Fireworks on the fourth – Charles River Edition

Standard

<Passerby looks at us as if we have two heads>

“It’s an inflatable Kayak.

<Passerby looks at us as if we have three heads>

“Yes, we’re inflating it on a random street in cambridge.”

<Passerby looks at us as if we’d just landed from a flying saucer>

“I give up”

And that’s how our Kayaking adventure on the 4th started out. Mike and I should have taken the strange looks as an indicator of the day to come, but instead we were far too excited about the prospect of watching fireworks from the river to be paying attention… or to even care if we had been.

We put into the river at the Cambridgeside Galleria, in the little cul-de-sac with the water fountain. We, of course, got a few rather confused looks as we tossed the Bogmaster 3000 over the lip and jumped in. But soon enough we were out into the open river, far from the confused looks of the multitudes of “land lubbers”.

Our first mini-adventure hit us as we paddled out from the Galleria area. Here, we had our opening encounter with a police boat (destined to be but the first encounter of the evening) when we strayed a bit too close to the shore on the Boston side. A state police skiff quickly motored up, slapping up with bow waves and loudly informing us in no uncertain terms that there was a “no boating zone” that extended 100ft from each shore-line.

We made some quick pleasentries with the boat, just to make sure they wouldn’t hose us down with the intimidating looking water cannon, and then got underway towards the massive party happening in the middle of the river.

See… we weren’t the only people who thought that watching the fireworks from the river would be awesome. There were dozens, if not hundreds, of small yachts and fishing boats clogging the waterway around the barge, all of which were armed with grills, booze, and loudly partying people. So, like any friendly people, Mike and I aimed for the biggest flotilla of tied-together boats and set to jump onboard to join the party.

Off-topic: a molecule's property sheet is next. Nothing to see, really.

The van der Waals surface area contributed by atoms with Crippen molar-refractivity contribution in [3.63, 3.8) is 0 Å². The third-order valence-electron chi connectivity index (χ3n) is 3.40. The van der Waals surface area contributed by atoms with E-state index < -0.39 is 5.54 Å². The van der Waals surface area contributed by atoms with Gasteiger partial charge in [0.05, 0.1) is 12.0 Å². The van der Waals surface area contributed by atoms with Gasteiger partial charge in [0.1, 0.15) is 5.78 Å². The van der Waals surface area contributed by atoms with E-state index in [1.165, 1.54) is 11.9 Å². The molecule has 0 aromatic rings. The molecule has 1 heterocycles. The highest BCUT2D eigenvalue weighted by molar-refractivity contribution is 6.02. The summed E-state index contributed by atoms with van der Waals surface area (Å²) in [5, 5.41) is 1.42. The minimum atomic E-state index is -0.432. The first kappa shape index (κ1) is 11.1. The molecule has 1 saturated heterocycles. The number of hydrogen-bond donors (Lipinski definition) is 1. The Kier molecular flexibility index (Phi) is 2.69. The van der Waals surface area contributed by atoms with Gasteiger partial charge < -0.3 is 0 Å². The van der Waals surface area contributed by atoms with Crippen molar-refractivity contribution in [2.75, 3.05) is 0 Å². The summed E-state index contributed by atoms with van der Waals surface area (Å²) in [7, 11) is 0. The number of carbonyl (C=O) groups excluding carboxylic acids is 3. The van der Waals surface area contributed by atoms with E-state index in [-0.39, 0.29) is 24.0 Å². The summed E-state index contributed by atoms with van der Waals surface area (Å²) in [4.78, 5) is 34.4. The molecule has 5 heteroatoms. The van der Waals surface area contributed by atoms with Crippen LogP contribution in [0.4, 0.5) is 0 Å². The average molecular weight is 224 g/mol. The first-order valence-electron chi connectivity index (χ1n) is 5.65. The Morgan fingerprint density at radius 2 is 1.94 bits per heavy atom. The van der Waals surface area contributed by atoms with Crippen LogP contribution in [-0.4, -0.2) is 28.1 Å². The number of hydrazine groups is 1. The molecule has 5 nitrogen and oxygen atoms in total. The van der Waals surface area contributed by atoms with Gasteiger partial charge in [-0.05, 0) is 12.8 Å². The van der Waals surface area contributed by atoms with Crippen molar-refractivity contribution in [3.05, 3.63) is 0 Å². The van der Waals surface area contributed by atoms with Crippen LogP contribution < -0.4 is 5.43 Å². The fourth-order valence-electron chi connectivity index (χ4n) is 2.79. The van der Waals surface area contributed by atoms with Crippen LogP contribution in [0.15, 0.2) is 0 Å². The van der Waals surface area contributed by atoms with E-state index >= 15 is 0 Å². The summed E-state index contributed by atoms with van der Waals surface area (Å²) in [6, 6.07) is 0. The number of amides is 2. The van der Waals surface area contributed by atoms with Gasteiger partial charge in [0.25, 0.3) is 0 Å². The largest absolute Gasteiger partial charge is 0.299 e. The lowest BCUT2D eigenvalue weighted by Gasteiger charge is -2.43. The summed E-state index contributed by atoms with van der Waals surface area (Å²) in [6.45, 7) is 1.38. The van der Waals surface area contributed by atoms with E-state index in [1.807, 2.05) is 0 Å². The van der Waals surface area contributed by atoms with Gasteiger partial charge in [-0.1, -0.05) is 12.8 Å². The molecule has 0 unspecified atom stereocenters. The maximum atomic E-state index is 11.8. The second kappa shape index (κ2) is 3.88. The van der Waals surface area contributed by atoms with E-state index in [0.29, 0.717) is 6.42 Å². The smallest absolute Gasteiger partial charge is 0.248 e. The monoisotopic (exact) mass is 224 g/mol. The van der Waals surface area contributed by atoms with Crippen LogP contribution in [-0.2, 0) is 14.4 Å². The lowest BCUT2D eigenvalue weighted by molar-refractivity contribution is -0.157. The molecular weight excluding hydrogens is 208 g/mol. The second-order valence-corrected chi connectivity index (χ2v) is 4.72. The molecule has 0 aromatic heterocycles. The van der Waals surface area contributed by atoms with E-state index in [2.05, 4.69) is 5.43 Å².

Well, we didn’t quite party with them. And we didn’t quite jump onboard. In fact, we were greeted with one of the coldest welcomes I’ve ever gotten at a party… It wasn’t really a welcome, as much as a, “the fuck? You guy’s’re in a Kayak. You are clearly not rich enough to be near us. Now shoo. Go away.”
Thus, we moved on. We tried another flotilla to see if our previous rebuke was a one-off, or the norm… and it was definitely the norm. So, instead of trying to push our way in where we weren’t welcome, we paddled onwards, looking to find some cool Kayakers, or maybe a spot to just tie up and relax in the sun.

As we paddled around we finally found a small dock that boaters were allowed to pull up to – but it was on the other side of the fireworks barge. Thus, we had to cross through one of the small channels that ran on either side of the barge… channels that speedboats and yachts were using. Channels that may or may not be where we got run over by a massive boat too busy partying to notice us.

We did run into trouble passing through the gauntlet… but not the kind of trouble we expected. Instead, we were caught in a water-war between two smaller power boats filled with kids armed with all manner of water weaponry. We made the mistake of challenging one of them with a water balloon we had recovered, and so when the second boat came by we “took on some water”, thanks to a full broadside from their artillery.

Finally in position to land at the dock, we coasted up and I tied off while Mike headed inland to do some exploration… and to hunt down some water-based weaponry for the BogMaster 3000. While he was playing Lewis & Clark, I relaxed on the dock – taking in the sun and chatting with the two National Guard soldiers who were guarding the dock against non-boaters using it. They were pretty cool kids, but unfortunately I had to push off when a cop came over to remind us all that the dock needed to stay clear so that people could pull up in an emergency. So I paddled out a bit and stretched out, sunbathing myself while waiting for Mike to get back with our artillery.